Martian Dust Storm Hampers Phoenix Lander’s Activities

The science team for the Phoenix Lander was forced to curtail many of their activities over the weekend because of a regional dust storm that temporarily lowered the lander’s solar power. But Phoenix weathered the storm well, and the team is back investigating the Red Planet’s northern plains. The 37,000 square-kilometer storm (nearly 23,000 miles) moved west to east, and weakened considerably by the time it reached the lander on Saturday, Oct. 11. The science team was expecting the worst, so this tamer storm put the spacecraft in a better than expected situation, said Ray Arvidson of Washington University in St. Louis, the lead scientist for Phoenix’s Robotic Arm.

The lander is now back to busily collecting samples and weather data, analyzing the soil samples, and conducting other activities before fall and winter stop Phoenix cold.

“Energy is becoming an issue, so we have to carefully budget our activities,” Arvidson said.

The Phoenix team tracked the dust storm last week through images provided by the Mars Reconnaissance Orbiter’s Mars Color Imager. The imager’s team estimated that after the dust storm passed through Phoenix’s landing site on Saturday, the dust would gradually decrease this week.

This dust storm is a harbinger of more wintry and volatile weather to come. As Martian late summer turns into fall, the Phoenix team anticipates more dust storms, frost in trenches, and water-ice clouds. They look forward to collecting data and documenting this “most interesting season,” Arvidson said.

Source: Phoenix News Site

6 Replies to “Martian Dust Storm Hampers Phoenix Lander’s Activities”

  1. “37,000 square-kilometer storm (nearly 23,000 miles)”

    does this make sense? should it be somthing like

    “37,000 square-kilometer storm (nearly 12,000 square miles)”

    anhow, I’ve been following Phoenix’s exploits with fascination from the beginning – it’s so much better than TV, especially these last couple of months…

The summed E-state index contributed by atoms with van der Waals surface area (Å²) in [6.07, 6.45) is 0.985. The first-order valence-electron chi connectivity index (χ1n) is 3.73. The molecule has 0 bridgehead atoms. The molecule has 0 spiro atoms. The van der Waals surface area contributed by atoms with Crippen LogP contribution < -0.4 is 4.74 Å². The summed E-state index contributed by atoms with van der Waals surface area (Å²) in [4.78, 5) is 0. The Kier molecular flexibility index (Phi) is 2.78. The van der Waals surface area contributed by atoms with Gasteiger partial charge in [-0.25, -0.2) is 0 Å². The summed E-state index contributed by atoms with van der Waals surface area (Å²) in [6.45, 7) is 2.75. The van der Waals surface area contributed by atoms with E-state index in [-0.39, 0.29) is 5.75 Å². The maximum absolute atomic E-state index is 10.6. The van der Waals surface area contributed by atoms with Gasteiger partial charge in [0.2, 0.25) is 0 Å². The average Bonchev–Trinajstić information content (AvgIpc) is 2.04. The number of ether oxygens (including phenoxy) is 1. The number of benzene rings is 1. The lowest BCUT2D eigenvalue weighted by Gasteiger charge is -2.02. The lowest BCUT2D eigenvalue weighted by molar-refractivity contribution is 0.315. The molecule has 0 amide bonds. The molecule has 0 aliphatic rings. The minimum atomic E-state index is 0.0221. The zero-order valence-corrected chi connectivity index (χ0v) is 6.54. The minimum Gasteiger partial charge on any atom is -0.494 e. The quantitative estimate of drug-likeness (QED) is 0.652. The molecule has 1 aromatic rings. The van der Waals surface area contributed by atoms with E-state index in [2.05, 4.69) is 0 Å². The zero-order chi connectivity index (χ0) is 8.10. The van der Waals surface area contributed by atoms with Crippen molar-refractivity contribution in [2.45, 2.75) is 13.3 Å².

2. oops, sorry, in my previous post: for “12,000”, please read “15,000” – I’m World Champion at making typos…

  3. Meh, 12k 15k 23k .. i think BIG, Damn BIG, is the general impression we are supposed to take away 🙂

  4. The band of dark green surrounding the polar cap – Earl Slipher and the other pre-1964 astronomers observed this. And they are still not given credit for their dedicated observations. Sure would be nice if the current generation of scientists and astrobiologists could share with us why the exploration of Mars has been so pathetic for decades. I guarantee you I will not stop until I have answers to this and the other open questions (Sinton bands showing organics on Mars, Dollfus’ polarization observations, etc.). I simply don’t trust any scientist with a self-proclaimed bias, but that is the world we’ve inherited. This type of mis-treatment of the public wrt science might have been acceptable in the time of Galileo, but it is utterly unacceptable today. The type of mis-information the public is handed might have been acceptable during the Bay of Pigs, but not today. Any participating scientist should be ashamed.

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